Invasion of the Candy-Snatchers

Press enter to search
Close search
Open Menu

Invasion of the Candy-Snatchers


Trick-or-treaters may need to keep a closer watch on their loot, because the vast majority of moms admit they raid their kids’ Halloween candy, according to a new survey from Supervalu Inc.

According to the Supervalu Halloween Moms Survey, 92 percent of U.S. moms said they raid their kids' candy bag after trick-or-treating. In fact, candy-raiding may be a more popular family tradition today than in the past. When asked whether their parents raided their candy when they were little, only 72 percent of moms said they thought their parents did.

More than 40 percent of today’s moms are on the hunt for chocolate. Topping the list of moms’ favorite candies are Snickers bars (18 percent), Reese’s Peanut Butter Cups (14 percent), Twix (8 percent) and M&Ms, although 15 percent say they like everything.

As for kids’ preferences, most (39 percent) like “all types of candy,” followed closely by chocolate (37 percent). Specific favorites cited include Reese’s Peanut Butter Cups (13 percent), Snickers (11 percent), Hershey’s chocolate (8 percent) and M&Ms (7 percent). Kids’ least favorite Halloween candies are hard candy and licorice (10 percent each), candy corn (9 percent), and gum and nuts (4 percent each).

While 80 percent of moms don't limit the amount of candy their kids collect, nine in 10 moms say they limit the amount their kids consume. Nearly three-quarters of moms say they let their kids have one to four pieces of candy per day until it’s gone. From a kid’s perspective, a lucky 8 percent are allowed to eat five to 10 pieces a day until their loot is gone.

“It’s clear from the survey that the entire family likes to treat themselves – literally and figuratively – on Halloween,” said Jeff Strawn, Supervalu director of candy. “According to the National Retail Federation, consumers are expected to spend about $21 each on Halloween candy this year.”

When asked at what age a person is too old to go trick-or-treating, nearly 20 percent of moms said, “You're never too old to trick-or-treat!” Another 14 percent said kids are too old at 17-plus years of age, and 17 percent said it’s time to stop trick-or-treating when you reach the age of 13.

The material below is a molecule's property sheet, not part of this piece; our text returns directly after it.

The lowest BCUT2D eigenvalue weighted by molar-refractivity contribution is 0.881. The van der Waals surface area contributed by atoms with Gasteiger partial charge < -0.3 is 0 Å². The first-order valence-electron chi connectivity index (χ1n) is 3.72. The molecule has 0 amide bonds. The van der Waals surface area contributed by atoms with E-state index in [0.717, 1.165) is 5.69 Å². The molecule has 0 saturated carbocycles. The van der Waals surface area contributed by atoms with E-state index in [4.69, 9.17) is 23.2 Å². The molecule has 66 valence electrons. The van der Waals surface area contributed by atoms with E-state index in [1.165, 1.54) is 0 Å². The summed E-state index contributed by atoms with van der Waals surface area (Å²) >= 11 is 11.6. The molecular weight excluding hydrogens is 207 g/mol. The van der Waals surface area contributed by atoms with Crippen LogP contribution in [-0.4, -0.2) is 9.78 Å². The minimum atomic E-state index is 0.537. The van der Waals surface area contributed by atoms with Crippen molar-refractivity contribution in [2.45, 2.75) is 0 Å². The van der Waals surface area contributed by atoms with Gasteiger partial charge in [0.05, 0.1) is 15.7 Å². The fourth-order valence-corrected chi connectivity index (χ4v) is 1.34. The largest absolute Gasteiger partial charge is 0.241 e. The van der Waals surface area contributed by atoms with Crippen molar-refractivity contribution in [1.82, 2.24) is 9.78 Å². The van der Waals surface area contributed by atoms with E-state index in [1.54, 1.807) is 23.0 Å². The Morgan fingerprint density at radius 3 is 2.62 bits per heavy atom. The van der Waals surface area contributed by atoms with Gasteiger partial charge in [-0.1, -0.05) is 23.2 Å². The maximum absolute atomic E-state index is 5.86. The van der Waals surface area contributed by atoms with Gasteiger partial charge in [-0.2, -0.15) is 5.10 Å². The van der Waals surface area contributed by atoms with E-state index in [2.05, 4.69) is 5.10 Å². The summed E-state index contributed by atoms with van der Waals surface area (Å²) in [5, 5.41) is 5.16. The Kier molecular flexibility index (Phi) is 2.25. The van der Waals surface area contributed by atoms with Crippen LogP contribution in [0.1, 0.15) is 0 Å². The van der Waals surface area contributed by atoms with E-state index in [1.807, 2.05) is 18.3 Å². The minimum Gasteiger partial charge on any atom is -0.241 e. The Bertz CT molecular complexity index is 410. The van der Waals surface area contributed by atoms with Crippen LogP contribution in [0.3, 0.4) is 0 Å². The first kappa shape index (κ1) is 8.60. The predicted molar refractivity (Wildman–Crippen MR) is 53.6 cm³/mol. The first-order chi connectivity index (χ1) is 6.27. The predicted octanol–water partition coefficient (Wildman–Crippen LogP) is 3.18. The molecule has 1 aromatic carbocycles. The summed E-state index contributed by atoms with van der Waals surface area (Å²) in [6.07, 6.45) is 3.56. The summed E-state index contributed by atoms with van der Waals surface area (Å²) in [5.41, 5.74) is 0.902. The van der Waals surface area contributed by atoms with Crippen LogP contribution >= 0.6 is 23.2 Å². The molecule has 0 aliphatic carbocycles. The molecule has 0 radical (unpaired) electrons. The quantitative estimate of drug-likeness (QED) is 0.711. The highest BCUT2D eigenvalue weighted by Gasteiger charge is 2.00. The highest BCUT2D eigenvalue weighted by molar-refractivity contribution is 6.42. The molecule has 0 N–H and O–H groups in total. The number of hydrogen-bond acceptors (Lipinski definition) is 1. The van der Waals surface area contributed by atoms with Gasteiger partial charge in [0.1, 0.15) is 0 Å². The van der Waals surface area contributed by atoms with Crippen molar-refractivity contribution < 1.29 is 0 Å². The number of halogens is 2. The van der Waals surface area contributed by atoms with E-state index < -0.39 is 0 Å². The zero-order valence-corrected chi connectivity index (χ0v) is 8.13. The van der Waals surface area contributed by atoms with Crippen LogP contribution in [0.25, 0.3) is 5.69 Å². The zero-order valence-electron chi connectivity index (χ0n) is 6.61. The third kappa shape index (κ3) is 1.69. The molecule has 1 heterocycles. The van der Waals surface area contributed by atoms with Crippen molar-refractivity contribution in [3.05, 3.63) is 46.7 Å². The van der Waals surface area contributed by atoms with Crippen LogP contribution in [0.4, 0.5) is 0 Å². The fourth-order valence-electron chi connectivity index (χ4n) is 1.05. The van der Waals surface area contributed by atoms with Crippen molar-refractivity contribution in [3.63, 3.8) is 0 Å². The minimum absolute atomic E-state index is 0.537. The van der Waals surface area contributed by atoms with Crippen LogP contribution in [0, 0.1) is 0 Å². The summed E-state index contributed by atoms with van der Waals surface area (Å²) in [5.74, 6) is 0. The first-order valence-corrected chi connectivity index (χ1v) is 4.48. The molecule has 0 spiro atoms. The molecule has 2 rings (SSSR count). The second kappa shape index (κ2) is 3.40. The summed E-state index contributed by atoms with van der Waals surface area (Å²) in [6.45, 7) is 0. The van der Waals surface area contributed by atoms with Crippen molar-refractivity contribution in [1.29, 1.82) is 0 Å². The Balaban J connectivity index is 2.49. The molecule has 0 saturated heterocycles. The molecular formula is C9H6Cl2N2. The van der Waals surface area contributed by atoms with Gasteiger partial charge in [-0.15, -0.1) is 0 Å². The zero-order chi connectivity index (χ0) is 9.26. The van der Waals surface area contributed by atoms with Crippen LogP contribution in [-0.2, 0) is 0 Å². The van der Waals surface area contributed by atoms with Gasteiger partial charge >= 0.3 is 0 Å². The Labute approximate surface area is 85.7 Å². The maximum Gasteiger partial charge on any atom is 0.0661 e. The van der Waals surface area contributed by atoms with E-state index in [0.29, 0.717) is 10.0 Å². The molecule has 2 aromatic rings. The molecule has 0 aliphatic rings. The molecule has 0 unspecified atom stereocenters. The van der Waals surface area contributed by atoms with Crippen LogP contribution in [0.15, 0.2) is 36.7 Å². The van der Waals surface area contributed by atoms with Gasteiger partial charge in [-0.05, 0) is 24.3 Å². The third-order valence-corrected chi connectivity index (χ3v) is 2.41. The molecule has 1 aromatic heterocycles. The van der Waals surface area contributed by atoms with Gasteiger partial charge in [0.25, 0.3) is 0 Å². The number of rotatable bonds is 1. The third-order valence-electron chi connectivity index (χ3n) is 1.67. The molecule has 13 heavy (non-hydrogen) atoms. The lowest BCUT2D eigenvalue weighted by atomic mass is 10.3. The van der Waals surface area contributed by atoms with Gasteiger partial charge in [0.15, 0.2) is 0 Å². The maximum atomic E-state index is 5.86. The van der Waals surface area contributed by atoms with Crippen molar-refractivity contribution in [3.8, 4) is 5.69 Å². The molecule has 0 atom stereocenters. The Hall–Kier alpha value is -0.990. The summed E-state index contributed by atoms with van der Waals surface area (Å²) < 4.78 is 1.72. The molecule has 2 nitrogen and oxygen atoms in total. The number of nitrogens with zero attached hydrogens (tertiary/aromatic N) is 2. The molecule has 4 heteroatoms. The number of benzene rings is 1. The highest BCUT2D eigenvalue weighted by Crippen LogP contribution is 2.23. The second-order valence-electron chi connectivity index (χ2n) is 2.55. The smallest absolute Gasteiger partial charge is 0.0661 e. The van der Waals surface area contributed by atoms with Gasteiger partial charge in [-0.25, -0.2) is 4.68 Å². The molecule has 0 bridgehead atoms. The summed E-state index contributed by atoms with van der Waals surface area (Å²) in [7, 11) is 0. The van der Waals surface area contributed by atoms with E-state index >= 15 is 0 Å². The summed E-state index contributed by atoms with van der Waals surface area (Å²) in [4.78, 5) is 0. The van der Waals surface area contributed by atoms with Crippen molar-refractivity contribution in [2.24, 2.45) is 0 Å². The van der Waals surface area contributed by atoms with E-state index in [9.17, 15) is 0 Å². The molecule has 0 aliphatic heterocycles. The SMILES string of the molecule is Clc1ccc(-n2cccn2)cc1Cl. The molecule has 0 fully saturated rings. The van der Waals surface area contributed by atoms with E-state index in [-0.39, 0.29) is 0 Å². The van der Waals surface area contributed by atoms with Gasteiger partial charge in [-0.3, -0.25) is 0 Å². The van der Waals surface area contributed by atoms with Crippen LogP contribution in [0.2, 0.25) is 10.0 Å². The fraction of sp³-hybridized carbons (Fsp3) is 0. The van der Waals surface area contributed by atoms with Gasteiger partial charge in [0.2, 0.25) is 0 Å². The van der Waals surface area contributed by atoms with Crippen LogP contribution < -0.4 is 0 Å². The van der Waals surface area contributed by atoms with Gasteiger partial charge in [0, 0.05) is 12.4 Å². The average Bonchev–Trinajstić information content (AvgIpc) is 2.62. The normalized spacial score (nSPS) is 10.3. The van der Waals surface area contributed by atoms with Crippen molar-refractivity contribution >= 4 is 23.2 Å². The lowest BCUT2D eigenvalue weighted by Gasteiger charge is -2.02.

Nostalgic moms listed candy corn as their favorite “retro” candy (7 percent) followed by Mary Janes (4 percent). Other favorite “retro” candies named by moms include Tootsie Rolls, Hershey’s Whatchamacallits, Charleston Chews, Charms Blow Pop suckers, Bit-O-Honeys, Bottle Caps, Root Beer Barrels and Milk Duds.

Money was listed by 16 percent of moms as the strangest treat they or their kids have ever received on Halloween. Other strange treats included a toothbrush (7 percent), popcorn ball (4 percent) and fruit (3 percent).

The Supervalu Halloween Moms Survey also took a closer look at the candy-eating and other Halloween preferences of people living in markets where its network of stores are located, including Boston (Shaw’s), Chicago (Jewel-Osco), Minneapolis/St. Paul (Cub Foods), Philadelphia (Acme) and San Diego (Albertsons), showing that preferences vary by region.

Chicago: Snickers bars were by far and away the No. 1 choice of both moms (38 percent) and kids (22 percent) in the Windy City, compared with 18 percent of moms and 11 percent of kids nationally.

Minneapolis/St. Paul: Only 8 percent of Twin Cities moms said they like candy with nuts in it the most, compared with 15 percent of moms nationwide. On the other hand, 17 percent of Twin Cities moms prefer candy with caramel in it, well above the national average of just 11 percent. When asked what the “strangest” treat moms or their kids received on Halloween, 10 percent said a pencil or pen, and 6 percent each said a popcorn ball, toothbrush or money.

Philadelphia: Kids may want to hide their candy in Philly, as this city ranked the highest (97 percent) in the number of moms who admit to raiding their kids’ Halloween candy. More Philadelphia moms said their parents had raided their own Halloween candy when they were younger (80 percent), compared with the rest of the country (72 percent).

San Diego: The city had the lowest percentage of moms listing chocolate as their kids’ favorite candy (35 percent) and the highest percentage listing fruit-flavored candy as their kids’ top choice (12 percent). San Diego moms ranked Milky Way and Almond Joy bars among their top five favorite Halloween candies, replacing Twix and M&Ms on the national top five favorite candy list.

The study was conducted between Oct. 19 and 23; the target audience was moms with kids of trick-or-treating age living at home (5 to 15 years old).

Minneapolis-based Supervalu Inc. operates 4,300 stores composed of 1,106 traditional retail stores, including 800 in-store pharmacies; 1,294 hard-discount stores, of which 915 are operated by licensee owners; and 1,900 independent stores serviced primarily by the company’s traditional food distribution business.